In 2004, representatives of a number of animal welfare organizations, animal control agencies and shelters—including HSUS, Maddie’s Fund, the American Humane Association and the ASPCA— got together in Pacific Grove, Calif., and drafted a series of guiding principles called the Asilomar Accords. It was an attempt to find enough common ground for everyone to stand on. One of the first tasks tackled was to define the group of animals the no-kill movement wanted to see saved, those who were “healthy and treatable.”
The Asilomar Accords define “healthy animals” as those dogs and cats eight weeks or older with no medical or behavioral problems that would cause a health or safety risk or make them unsuitable for placement as a pet. “Treatable” dogs and cats were simply those who could fit the definition of a healthy animal given “medical, foster, behavioral or other care equivalent to the care typically provided to pets by reasonable and caring pet owners/guardians in the community.”
Unfortunately, the accords, drafted by committee and full of compromise on all sides, failed to heal the great divide. Nokill proponents continued to maintain that the more traditional animal control and shelter groups killed animals because they couldn’t (some said wouldn’t) do what it took to save them. In response, these groups—who felt no-kill was an admirable but unrealistic goal—said that the no-kill movement “cherry picked” adoptable animals for its own shelters, leaving the rest to be euthanized by other organizations and agencies.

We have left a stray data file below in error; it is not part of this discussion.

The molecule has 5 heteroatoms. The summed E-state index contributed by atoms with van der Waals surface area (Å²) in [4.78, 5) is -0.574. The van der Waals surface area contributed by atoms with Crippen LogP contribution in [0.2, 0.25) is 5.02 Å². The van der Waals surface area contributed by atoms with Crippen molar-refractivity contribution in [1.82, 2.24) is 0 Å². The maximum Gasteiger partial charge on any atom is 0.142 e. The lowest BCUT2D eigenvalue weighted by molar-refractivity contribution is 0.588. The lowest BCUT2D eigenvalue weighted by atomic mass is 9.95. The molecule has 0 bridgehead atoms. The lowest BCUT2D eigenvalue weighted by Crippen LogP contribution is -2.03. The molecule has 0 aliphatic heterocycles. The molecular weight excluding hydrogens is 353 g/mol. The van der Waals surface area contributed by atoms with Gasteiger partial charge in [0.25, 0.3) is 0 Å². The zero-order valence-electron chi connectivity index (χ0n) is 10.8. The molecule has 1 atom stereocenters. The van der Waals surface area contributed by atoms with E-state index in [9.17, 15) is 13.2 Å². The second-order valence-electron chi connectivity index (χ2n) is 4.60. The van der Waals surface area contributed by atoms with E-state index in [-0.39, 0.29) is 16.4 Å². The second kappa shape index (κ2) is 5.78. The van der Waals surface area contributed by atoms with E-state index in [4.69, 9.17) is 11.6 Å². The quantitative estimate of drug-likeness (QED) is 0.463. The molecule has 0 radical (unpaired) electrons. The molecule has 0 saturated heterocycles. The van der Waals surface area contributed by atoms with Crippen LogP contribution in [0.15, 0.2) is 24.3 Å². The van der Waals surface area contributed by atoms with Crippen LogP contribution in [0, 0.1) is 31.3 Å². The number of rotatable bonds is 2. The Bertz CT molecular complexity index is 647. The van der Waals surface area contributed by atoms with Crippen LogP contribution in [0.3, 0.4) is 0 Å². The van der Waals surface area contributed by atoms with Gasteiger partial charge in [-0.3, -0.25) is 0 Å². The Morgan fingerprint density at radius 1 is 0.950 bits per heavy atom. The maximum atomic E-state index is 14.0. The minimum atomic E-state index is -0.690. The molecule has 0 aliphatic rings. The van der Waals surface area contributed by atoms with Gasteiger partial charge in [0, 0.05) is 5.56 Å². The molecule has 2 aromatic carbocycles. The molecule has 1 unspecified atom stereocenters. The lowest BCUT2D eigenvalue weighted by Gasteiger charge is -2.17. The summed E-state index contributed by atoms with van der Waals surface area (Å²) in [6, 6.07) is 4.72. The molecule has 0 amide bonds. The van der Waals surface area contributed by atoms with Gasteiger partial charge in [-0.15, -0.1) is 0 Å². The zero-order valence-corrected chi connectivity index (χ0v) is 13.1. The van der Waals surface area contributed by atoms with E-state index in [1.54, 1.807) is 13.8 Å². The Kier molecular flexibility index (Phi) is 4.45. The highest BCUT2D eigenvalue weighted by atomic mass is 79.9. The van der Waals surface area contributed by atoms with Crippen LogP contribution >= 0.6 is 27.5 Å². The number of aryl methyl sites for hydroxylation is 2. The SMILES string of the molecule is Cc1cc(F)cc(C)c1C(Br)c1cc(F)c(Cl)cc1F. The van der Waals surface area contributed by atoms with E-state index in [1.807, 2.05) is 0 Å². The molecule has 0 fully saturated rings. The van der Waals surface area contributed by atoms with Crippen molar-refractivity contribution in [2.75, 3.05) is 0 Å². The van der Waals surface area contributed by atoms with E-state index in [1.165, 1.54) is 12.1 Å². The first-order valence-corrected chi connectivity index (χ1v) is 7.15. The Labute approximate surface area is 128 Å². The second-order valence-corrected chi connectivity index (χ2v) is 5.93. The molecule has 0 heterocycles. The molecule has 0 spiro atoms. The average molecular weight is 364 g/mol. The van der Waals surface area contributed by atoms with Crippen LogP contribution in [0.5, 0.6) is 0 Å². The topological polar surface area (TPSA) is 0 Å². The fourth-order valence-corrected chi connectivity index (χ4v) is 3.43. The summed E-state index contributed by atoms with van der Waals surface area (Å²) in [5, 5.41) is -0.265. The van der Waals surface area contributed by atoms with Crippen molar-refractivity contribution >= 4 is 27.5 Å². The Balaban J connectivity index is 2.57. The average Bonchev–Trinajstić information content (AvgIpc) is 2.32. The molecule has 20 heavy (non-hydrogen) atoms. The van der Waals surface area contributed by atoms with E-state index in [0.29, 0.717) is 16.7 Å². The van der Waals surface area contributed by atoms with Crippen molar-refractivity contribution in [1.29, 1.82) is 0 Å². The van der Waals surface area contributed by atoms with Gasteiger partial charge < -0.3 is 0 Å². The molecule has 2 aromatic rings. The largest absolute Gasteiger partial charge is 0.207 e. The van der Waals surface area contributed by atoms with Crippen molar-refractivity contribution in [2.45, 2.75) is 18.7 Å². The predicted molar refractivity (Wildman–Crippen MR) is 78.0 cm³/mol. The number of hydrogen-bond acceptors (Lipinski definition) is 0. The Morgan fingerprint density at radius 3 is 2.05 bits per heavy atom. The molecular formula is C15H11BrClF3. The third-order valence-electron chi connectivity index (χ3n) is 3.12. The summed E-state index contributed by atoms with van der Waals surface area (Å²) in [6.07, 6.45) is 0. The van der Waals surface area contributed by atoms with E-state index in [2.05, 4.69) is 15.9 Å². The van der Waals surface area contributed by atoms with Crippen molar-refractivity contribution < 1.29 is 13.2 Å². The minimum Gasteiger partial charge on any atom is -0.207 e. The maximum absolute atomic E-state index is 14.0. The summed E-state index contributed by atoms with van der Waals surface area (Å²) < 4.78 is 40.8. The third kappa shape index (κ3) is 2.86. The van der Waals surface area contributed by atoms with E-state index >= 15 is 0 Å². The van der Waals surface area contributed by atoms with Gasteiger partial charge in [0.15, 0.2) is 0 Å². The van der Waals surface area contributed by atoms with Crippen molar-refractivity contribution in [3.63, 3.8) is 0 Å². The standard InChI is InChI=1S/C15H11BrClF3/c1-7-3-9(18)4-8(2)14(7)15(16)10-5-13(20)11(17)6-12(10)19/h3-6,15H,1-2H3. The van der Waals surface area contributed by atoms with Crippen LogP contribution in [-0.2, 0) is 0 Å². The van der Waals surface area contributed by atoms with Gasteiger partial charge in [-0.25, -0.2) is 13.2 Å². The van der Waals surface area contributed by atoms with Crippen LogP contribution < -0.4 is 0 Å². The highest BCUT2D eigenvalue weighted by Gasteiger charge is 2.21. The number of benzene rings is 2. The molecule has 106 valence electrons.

A Movement Defines Itself
The gap created by these questions was filled by a new, more empirical definition that gained rapid acceptance in no-kill circles: A community needed to be saving more than 90 percent of its homeless animals to be considered no-kill.
The word “community” also became a central part of how the movement defined itself. No-kill was not about the policies and programs of an organization in isolation, but about region-wide animal control policies involving municipal facilities and animal control agencies along with private shelters and rescue groups. After all, nothing particularly earthshaking happened when the SF/SPCA gave up its animal control contract and became a no-kill shelter. There had always been no-kill shelters and rescue groups, and adding one more to the roster wasn’t game-changing.
Something entirely new happened, however, on the day the SF/SPCA reached across the street to the city’s newly constructed Animal Care and Control shelter and promised to take all the healthy animals it was currently killing, and as many of the treatable as possible. Even more revolutionary was that the SPCA then went to the county government to make it official. Known as the “Adoption Pact,” San Francisco’s community-wide collaboration between private shelters, rescue groups, animal control and local government became the model for a movement to radically reform how every city and county in the United States manages its homeless pets.